On the 19th February 2019, Dr Ben Hicks from the Psychology Department and the Ageing and Dementia Research Centre (ADRC), was fortunate to be invited to present two one hour workshops at the Mental Capacity Act Conference in Dorchester. This is the largest conference for social workers and was attended by around 500 delegates. The conference focussed on assessing capacity in individuals and through a range of presentations by judges and lawyers, sort to outline the many challenges that can be faced whilst undertaking this work. Of particular interest, was a Keynote speech by Alex Ruck Keene, a lawyer based in London that specialises in mental capacity and mental health law. He discussed the many ground-breaking cases he has been involved in regarding the Mental Capacity Act and the multiple publications he has authored that have influenced this area of practice. His passion for, and knowledge of the subject was clearly evident, and it is safe to say that the audience could have listened to him for well beyond his allotted hour and a half timeslot.
Whilst the majority of the conference was concerned with assessing capacity in individuals, Ben took a slightly different angle with his workshops and sought to demonstrate how the ADRC enable people with dementia to have the capacity to contribute to research. This includes: positioning them as experts and eliciting their views at all stages of project development; creating safe spaces where they feel comfortable expressing themselves; and adopting flexible research methods that have a ‘moral sensitivity’ to their capabilities and interests. Ben also outlined the multiple ways whereby society constructs barriers that socially exclude people with dementia and prevent their participation in research and wider society, as well as the work that the ADRC are undertaking to address this. One such method is through a Virtual Reality training program that provides participants with an immersive experience of what it may be like to live with the condition. This innovative approach was well received and a number of the workshop delegates have already approached Ben to enquire about delivering the training within their workplace. This highlights the great work that the ADRC are undertaking to empower people with dementia and provide innovative training to healthcare professionals that emphasises the rights and capacity this population has for contributing throughout society. As one delegate wrote during the evaluation feedback:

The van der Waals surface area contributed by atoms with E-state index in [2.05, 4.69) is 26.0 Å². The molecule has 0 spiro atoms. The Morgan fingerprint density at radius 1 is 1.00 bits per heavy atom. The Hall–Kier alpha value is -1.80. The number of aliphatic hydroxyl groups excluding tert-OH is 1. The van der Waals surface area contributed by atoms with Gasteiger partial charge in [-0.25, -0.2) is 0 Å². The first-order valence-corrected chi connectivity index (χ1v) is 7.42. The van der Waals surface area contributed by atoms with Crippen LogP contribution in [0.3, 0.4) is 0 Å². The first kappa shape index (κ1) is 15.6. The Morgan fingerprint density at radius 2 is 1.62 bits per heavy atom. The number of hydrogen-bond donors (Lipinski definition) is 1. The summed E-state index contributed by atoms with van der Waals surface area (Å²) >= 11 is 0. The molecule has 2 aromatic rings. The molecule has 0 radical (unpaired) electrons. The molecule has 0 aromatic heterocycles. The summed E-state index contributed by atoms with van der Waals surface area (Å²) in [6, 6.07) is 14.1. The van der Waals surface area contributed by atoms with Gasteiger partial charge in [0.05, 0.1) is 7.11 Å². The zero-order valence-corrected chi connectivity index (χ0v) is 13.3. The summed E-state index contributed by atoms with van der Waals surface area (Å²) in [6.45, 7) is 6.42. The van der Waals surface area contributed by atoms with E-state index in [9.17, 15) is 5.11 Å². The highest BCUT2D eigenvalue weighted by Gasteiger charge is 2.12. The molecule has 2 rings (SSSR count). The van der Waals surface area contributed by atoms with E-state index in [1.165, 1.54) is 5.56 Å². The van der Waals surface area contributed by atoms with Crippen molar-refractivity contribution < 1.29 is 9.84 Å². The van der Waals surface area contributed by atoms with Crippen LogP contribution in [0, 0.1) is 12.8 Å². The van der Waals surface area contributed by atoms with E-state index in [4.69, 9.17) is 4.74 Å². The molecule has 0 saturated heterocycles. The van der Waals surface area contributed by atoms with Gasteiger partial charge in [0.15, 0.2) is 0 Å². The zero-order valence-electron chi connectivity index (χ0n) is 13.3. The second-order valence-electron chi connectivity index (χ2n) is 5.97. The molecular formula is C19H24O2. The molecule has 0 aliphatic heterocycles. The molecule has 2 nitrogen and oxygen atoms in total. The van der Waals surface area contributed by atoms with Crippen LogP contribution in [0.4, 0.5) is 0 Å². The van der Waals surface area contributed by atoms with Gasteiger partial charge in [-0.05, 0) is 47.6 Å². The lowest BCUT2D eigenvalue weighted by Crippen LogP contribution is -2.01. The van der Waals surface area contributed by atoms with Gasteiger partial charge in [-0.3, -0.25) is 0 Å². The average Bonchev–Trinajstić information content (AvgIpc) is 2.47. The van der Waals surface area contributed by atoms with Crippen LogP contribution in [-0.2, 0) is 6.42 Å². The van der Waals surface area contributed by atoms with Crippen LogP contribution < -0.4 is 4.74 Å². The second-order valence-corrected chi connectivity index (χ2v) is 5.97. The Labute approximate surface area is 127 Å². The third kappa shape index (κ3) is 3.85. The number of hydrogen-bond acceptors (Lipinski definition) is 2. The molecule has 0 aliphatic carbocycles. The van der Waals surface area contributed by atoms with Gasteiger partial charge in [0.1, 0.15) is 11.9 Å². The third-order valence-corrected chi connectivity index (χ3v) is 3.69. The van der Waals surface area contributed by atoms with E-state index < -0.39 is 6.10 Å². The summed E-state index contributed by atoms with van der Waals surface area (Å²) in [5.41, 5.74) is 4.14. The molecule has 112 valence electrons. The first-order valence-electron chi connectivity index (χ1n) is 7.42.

“More from Dr Ben Hicks and Bournemouth Uni. He gave an interesting presentation on ageing and dementia research and talked about the responsibilities both himself and his colleagues have undertaken in regards to this. I would be interested to hear more from them.”